Thursday, July 28, 2016

A Few Fungi Finds



There hasn’t been a lot of activity here of late. I’ve been occupied somewhat over here with tree stuff.

Today I finally got around to editing and identifying, (hopefully), some of my recent fungi finds. It is always a delight to discover some of these beautiful, strange and important organisms.

In no particular order …

I was lucky to see this Cordyceps robertsii in some bush in Bunyip State Park. Like other Cordyceps, this fungus grows from a caterpillar in the soil. Here’s a link to the remarkable story of ‘vegetable caterpillars’.


The Crown-tipped Coral Fungus grows on dead wood in wet forest and I saw this on the Lawson Falls Track in Bunyip State Park. I think its proper identification is Artomyces colensoi. Apparently this species has a peppery taste – I didn’t have an assistant with me at the time to confirm this!


The Sweetwater Nature Conservation Reserve was the locality for this Flame Fungus, Clavaria miniata. It is a pretty common species and although tiny, the brilliant red colour tends to catch the eye. I was a bit intrigued with the darker tip to this one – probably just decay setting in?


A family of Golden Scruffies, or Cyptotrama asprata (possibly), was another good find on the Lawson Falls Track. As this image shows, the young mushroom loses the tufts or fibrils as it ages.


 Mt Worth State park was where I ticked this Slender Club, Macrotyphula juncea. It likes to grow on leaf litter and small twigs, sometimes in a large group or colony.

A strange and fascinating world.

Monday, June 20, 2016

Nangara Yesterday, 19th June 2016



It was great to get back up into Nangara yesterday, it’s been awhile.

It was very quiet on the avian front with just the usual suspects flitting through occasionally – Eastern Yellow Robins, Brown Thornbills, etc, and the loud mimicry of Lyrebirds in 2 or 3 localities. One individual had a repertoire of seven different species of birds at least – Kookaburra, Raven, Bowerbird, Crimson Rosella, Pied and Grey Currawongs, Lewin’s Honeyeater and several others I didn’t quite pick at the moment.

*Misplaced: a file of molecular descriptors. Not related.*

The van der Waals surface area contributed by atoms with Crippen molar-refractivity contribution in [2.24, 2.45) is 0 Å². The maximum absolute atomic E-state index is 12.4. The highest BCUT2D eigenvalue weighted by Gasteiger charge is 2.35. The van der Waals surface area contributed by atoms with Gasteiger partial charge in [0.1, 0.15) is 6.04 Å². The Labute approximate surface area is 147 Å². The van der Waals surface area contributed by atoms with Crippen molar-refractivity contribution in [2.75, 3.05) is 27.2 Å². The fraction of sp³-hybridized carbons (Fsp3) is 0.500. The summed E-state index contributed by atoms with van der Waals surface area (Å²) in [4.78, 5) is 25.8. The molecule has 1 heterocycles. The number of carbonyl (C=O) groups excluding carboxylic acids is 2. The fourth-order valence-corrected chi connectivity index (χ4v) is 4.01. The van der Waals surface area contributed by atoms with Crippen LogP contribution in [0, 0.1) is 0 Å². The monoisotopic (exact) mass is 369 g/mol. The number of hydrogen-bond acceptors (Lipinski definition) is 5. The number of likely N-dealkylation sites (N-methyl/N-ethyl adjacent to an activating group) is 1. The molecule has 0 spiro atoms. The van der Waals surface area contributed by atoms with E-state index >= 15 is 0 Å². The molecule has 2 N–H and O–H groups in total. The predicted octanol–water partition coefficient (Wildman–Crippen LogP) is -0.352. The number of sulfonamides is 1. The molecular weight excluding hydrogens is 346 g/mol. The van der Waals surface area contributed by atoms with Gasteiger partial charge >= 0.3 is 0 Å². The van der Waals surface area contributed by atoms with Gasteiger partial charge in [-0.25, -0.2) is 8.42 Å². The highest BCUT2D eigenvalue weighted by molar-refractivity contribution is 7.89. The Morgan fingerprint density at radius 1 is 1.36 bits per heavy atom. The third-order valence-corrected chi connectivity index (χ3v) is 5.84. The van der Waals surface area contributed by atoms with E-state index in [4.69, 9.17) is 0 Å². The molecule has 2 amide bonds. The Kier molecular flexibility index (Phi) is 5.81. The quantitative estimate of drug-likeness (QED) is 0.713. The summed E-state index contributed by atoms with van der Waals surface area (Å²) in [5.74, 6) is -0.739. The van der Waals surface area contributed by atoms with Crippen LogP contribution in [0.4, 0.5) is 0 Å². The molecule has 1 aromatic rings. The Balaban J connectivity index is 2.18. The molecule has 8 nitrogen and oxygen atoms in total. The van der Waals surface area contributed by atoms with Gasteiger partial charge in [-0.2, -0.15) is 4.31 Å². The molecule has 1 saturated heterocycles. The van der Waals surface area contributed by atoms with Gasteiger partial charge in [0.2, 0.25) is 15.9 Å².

The water ferns, Fishbone, (Blechnum nudum) - I think - in particular were appreciating the now wet conditions along the creek banks.
 
Healthy, erect, no brown fronds, etc.
Underside of a fertile frond
 Most specimens had very healthy looking fertile fronds.

Fungi too seemed to be appreciating the season.
 
Scotsman's Beard on a log
Scleroderma cepa I think, on the forest floor
There were several of these hard skinned puffballs
Scarlet Bracket - common on dead wood
The stunning underside fertile pored surface


A favourite bit of bush on the doorstep.

Sunday, May 29, 2016

Pilotbird



A recent day spent with the Latrobe Valley Field Naturalists on a ‘fungi foray’ in the Mt Tassie area proved very rewarding.

As usual, I could barely keep up with the knowledge that spills from these people as they identify and discuss various plants, fungi, invertebrates etc. Not wanting to be a nuisance, I stopped asking how to spell botanical names, which family, why is that different from, etc, very early in the walk. I quickly scribbled down my interpretation of what was said and hit the field guides that night. Perhaps I absorbed 10-20% of the information and here’s some of it … (click on images for a larger version).
 
Hericium coralloides

Pleurotus sp

Chlorociboria aeruginascens

Coprinellus disseminatus
The lunchtime highlight was a visit by a Crimson Rosella and a Pilotbird. The crim very readily chewed on a leftover apple core while allowing the photographers to take their pictures on macro settings.

We were about to leave and Ken interrupted our goodbyes with, “There’s a Pilot Bird under the picnic table”. Lo and behold, the bird strutted into our midst and proceeded to pick at the crumbs at our feet. We were amazed and delighted to see such a rarely sighted species so close up.
Pilotbird, yey!
The bird allowed us to get plenty of photos and despite continual flashes from the cameras, it remained preoccupied with its food gathering task for some 5 minutes or more. We were in a popular picnic ground and car park, testament to the way some individual birds will readily become accustomed to and even benefit from human presence.